Tradition Eleven: Our public relations policy is based on attraction rather than promotion; we need always maintain anonymity at the level of press, radio and film.
-The Big Book of Alcoholics Anonymous
With the popularity and seemingly necessary use for social media these days, the lines of confidentiality are getting blurred. I know for me, I am very open about my recovery and have told everyone in my life about my journey through active addiction to sobriety. I also have the support of living in an area known as the Recovery Capital of the U.S., which I find makes it easier for me to “out” myself. In addition, I work in the addiction field and so, I find it almost necessary to qualify myself as a certified, card-carrying member of the (recovering) addict community. I am careful not to expose anyone’s recovery and sobriety and also to not pass myself off as a representative of AA. I speak only of my experiences.
Combined with my education and experience in the social work field and my relatively newfound identity as an alcoholic/addict, I have realized my passion: advocacy. It is my strong belief and desire to reach out to other alcoholics and addicts in hiding to let them know that there is a solution which drives me. And so, I must be careful when it comes to internet anonymity. Where does helping stop and harming begin? This is something I struggle with.
When it comes to social media such as Facebook, there are some instances that are clearly a breaking of the eleventh tradition and other cases of a more subtle nature.
Internet Anonymity Rule #1: Don’t Blatantly Out Your Friends
First, never blatantly “out” other members. This sounds easy enough but then there are those inspirational posts you like to write like, “Loving the sober life” and you then tag your friends. Do they have your permission for that?
Internet Anonymity Rule #2: Don’t Hint At Others Being Members
You might think that being vague with a post is enough to protect another’s internet anonymity but, don’t take the risk. Saying things like, “At dinner with (insert name(s) after a meeting.” You may think the word “meeting” is vague enough but, you might be surprised who is in the know with recovery lingo. Or referencing pages from the Big Book to lend support to a fellow member who shared about something they’re struggling with.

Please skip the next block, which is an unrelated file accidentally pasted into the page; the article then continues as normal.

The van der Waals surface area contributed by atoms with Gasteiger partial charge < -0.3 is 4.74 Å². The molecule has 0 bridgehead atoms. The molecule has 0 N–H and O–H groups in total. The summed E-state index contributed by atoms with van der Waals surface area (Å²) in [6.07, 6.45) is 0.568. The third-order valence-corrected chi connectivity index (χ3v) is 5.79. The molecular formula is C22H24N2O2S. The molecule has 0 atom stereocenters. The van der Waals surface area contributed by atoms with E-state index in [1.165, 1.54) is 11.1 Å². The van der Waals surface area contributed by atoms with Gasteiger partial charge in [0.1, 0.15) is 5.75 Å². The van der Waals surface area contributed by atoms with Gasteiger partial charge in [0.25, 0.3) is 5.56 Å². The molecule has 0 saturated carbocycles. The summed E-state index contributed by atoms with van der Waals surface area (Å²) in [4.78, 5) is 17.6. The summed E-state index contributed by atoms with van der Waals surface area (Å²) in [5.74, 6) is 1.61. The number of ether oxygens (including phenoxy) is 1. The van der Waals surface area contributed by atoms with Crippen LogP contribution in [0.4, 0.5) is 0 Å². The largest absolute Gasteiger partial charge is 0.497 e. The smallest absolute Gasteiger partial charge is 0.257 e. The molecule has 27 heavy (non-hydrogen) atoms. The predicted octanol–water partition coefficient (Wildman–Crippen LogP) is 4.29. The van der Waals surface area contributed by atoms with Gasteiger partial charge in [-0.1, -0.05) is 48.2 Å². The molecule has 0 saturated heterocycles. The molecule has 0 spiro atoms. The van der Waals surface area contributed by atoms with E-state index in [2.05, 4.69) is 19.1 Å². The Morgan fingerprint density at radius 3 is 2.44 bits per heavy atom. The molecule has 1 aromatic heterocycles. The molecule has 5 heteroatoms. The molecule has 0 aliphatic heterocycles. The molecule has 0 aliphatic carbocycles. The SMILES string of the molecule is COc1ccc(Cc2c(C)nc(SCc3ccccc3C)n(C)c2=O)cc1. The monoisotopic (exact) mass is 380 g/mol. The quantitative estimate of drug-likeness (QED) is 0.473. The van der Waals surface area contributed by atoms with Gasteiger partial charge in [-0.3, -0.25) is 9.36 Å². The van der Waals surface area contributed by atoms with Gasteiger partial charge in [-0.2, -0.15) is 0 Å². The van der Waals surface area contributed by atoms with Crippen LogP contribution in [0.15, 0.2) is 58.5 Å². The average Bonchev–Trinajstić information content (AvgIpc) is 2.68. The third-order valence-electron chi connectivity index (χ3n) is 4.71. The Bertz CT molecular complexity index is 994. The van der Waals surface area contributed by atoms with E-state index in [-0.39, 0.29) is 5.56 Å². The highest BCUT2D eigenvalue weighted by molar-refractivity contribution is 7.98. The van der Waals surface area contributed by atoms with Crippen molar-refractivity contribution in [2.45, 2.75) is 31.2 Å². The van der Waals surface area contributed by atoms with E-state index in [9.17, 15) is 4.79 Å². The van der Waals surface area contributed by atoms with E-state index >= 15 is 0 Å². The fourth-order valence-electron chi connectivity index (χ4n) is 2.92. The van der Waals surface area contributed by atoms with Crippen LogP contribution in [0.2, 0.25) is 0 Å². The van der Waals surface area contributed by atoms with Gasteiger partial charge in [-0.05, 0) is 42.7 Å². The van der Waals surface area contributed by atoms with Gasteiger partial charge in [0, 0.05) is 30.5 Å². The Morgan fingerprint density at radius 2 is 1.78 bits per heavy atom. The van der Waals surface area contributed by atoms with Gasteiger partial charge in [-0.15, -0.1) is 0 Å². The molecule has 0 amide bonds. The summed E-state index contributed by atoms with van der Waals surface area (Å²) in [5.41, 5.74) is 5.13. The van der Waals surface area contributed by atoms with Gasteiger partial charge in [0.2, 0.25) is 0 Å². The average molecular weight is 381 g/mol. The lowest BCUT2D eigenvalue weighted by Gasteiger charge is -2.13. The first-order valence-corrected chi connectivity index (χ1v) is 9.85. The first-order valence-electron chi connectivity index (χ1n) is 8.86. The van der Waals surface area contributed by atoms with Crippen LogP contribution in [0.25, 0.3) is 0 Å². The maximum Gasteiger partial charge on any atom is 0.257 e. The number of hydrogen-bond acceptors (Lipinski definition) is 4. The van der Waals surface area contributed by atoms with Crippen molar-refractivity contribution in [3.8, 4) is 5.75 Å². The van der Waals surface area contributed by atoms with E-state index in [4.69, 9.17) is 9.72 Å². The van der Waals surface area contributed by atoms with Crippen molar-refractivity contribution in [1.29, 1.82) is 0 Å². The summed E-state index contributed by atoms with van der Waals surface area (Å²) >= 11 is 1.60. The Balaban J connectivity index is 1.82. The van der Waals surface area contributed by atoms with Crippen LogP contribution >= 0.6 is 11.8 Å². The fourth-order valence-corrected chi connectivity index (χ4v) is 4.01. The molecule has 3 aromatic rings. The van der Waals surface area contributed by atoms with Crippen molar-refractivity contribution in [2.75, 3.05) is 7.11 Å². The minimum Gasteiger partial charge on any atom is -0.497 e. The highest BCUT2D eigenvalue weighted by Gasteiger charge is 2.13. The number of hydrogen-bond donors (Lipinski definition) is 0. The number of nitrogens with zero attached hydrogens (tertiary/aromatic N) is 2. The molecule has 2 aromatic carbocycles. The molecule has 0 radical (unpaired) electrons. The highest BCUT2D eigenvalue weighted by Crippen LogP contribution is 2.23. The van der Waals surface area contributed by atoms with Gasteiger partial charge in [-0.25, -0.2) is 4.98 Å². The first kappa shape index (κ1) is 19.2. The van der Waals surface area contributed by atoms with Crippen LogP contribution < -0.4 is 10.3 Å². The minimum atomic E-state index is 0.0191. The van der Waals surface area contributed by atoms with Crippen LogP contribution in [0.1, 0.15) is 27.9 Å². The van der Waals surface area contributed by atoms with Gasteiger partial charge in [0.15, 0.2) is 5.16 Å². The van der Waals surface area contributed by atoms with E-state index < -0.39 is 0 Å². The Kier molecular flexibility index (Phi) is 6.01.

Internet Anonymity Rule #3: Don’t Air Your Drama and Cries for Help
We’ve all bore witness to these posts: someone’s is having a bad day or a bad break-up and they take to Facebook to express their feelings. It is in our belief system (and perhaps nature) to want to reach out with support but, doing it online in Facebook posts is not the way to go about it. Don’t bait others into reaching out. We have phone lists for a reason. Pick up that thousand-pound phone. Don’t go showing you’re a** to the world.
Internet Anonymity Rule #4: Be Aware When Posting Photos
Sober outings and activities are great and you want to document them with photos. You post said photos and tag your friends. OK, harmless enough, right? But then you add a description like, “Loving sober life with So-and-So and Such-and-Such.” Did you get express permission from So-and-So and Such-and-Such before tagging them?
Internet Anonymity Rule #5: Don’t Be a Representative of AA
Talk about your sober lifestyle. Tell everyone you acknowledge their love and support. But don’t explicitly say things like, “Thanks to AA, I’m sober another day.” No matter how strong your recovery, it’s not what AA is about. Did you know that Bill W., who never graduated from college, refused an honorary degree from Yale because he didn’t want to break his anonymity?
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The Big Book of Alcoholics Anonymous